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Prescribing Contraceptives for Women over 35 Years of Age



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Am Fam Physician. 2003 Aug 1;68(3):547-548.

Concerns about risks associated with combination oral contraceptive pills (OCPs) may limit their use in women over 35 years of age. Most concerns are based on earlier studies of oral contraceptive formulations with a higher ethinyl estradiol content, rather than more recent studies of lower dose formulations. Seibert and associates discuss the need for physicians to address both the risks of OCPs and the misconceptions about this form of contraception when counseling women over 35 years of age.

While use of OCPs increases the risk of venous thromboembolism, the degree of risk appears to be the same in women taking formulations that contain 20 to 35 mcg of estrogen. The absolute risk of venous thromboembolism is very low (one case per 10,000 OCP users per year). Oral contraceptive pills also contain progestins, including desogestrel and gestodene. These two progestins have been associated with an increased risk of venous thromboembolism.

The risk of myocardial infarction may be increased in women using OCPs, especially if smoking (more than 10 cigarettes per day) or other cardiovascular risk factors are present. The association between OCP use and ischemic stroke is less clear, although increased risk has been demonstrated in OCP users who have migraines. There is no documentation of an increased risk of breast cancer in women who use OCPs. One study found a slightly increased risk of gallstones, although the risk was lower in women over 35 years of age than in younger women.

The potential benefits of OCP use in women over 35 years of age include effective birth control, reduced risk of ovarian and endometrial cancers, possible reduced risk of colon cancer, improvement of perimenopausal symptoms, improvement of acne, and increased bone mineral density (although improved fracture rates have not yet been demonstrated).

Before use of OCPs is initiated, a thorough medical history should be obtained and blood pressure should be measured. If a patient has risk factors for cardiovascular disease or a family history of dyslipidemia, a routine fasting lipid panel is recommended. Mild lipid abnormalities do not contraindicate use of OCPs, but lipid levels should be closely monitored. Because OCPs can increase blood pressure, they should be prescribed with caution in patients with mild hypertension and patients who smoke (see accompanying table).

The best OCP to select is the one with the lowest effective estrogen dose. Side effects are most common during the first three months. The most frequent adverse effects are abnormal menstrual bleeding, nausea, weight gain, mood changes, breast tenderness, and headache. Follow-up should include annual blood pressure measurements, lipid profiles in patients with a baseline abnormality, and a review of symptoms that could signify an important adverse effect. To help patients recall possible adverse effects they may have experienced, physicians can use the acronym ACHES (abdominal pain, chest pain, headaches, eye problems, severe calf or thigh pain). Breakthrough or intermenstrual bleeding is common and usually resolves spontaneously after a few months. The incidence of breakthrough bleeding appears to be higher with formulations containing lower estrogen doses.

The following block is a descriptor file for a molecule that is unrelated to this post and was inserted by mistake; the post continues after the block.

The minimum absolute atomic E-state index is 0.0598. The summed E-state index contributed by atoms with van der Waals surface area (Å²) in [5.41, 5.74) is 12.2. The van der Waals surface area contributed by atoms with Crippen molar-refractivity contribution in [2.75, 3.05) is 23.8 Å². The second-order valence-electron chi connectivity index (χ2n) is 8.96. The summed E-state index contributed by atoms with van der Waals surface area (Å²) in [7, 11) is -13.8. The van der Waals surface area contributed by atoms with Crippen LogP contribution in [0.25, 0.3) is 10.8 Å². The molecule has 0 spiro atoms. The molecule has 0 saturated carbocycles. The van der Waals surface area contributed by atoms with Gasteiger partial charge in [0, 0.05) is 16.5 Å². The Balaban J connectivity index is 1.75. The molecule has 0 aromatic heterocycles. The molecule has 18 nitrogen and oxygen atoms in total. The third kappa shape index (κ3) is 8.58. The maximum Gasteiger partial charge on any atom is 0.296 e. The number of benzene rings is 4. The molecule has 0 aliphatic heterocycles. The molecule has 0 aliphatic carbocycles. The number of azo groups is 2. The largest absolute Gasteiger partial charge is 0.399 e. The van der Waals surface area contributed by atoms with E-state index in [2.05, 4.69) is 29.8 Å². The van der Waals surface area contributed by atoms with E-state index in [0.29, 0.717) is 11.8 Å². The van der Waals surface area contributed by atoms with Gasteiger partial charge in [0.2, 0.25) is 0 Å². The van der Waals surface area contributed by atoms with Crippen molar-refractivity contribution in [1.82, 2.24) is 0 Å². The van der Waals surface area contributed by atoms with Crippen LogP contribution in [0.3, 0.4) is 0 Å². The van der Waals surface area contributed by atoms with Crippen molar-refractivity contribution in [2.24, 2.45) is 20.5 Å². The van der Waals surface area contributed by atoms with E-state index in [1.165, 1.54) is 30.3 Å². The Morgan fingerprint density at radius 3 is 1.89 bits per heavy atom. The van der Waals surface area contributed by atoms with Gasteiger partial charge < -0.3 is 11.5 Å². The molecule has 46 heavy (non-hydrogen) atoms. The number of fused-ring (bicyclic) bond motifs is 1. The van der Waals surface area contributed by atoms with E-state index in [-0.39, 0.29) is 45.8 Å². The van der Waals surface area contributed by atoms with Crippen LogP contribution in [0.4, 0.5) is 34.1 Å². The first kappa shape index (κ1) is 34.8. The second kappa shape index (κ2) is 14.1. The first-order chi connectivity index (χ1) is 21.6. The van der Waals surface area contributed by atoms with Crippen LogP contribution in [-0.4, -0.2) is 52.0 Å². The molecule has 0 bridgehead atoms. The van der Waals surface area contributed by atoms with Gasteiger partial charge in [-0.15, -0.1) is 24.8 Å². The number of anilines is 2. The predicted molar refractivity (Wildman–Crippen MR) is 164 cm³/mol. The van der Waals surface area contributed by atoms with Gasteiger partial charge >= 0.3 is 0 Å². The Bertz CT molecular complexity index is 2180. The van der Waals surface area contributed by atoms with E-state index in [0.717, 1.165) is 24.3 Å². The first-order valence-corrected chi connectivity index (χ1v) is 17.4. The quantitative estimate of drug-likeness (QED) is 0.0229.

Absolute Contraindications to Oral Contraceptive Use (Unacceptable Health Risk)

Pregnancy

Postpartum <6 weeks and breastfeeding

Age >35 years and heavy smoker (>15 cigarettes per day)

Systolic blood pressure >160 mm Hg, diastolic blood pressure >99 mm Hg

Hypertension with vascular disease

Diabetes with neuropathy, retinopathy, nephropathy, or vascular disease

History of deep venous thrombosis or pulmonary embolism

Major surgery with prolonged immobilization

History of ischemic heart disease

History of stroke

Complicated valvular disease (with atrial fibrillation, pulmonary hypertension, bacterial endocarditis)

Severe headaches with focal neurologic symptoms

Current breast cancer

Active viral hepatitis, severe cirrhosis, benign or malignant liver tumors


Adapted with permission from Improving access to quality care in family planning: medical eligibility criteria for contraceptive use. 2d ed. Geneva: World Health Organization, 2000:1–12.

Absolute Contraindications to Oral Contraceptive Use (Unacceptable Health Risk)

View Table

Absolute Contraindications to Oral Contraceptive Use (Unacceptable Health Risk)

Pregnancy

Postpartum <6 weeks and breastfeeding

Age >35 years and heavy smoker (>15 cigarettes per day)

Systolic blood pressure >160 mm Hg, diastolic blood pressure >99 mm Hg

Hypertension with vascular disease

Diabetes with neuropathy, retinopathy, nephropathy, or vascular disease

History of deep venous thrombosis or pulmonary embolism

Major surgery with prolonged immobilization

History of ischemic heart disease

History of stroke

Complicated valvular disease (with atrial fibrillation, pulmonary hypertension, bacterial endocarditis)

Severe headaches with focal neurologic symptoms

Current breast cancer

Active viral hepatitis, severe cirrhosis, benign or malignant liver tumors


Adapted with permission from Improving access to quality care in family planning: medical eligibility criteria for contraceptive use. 2d ed. Geneva: World Health Organization, 2000:1–12.

The authors conclude that OCPs can be prescribed safely for many women over 35 years of age. Physicians should explain the risks and benefits of OCPs for women in this population and should address misconceptions so that an informed decision can be made.

Seibert C, et al. Prescribing oral contraceptives for women older than 35 years of age Ann Intern Med. January 7, 2003;138:54–64


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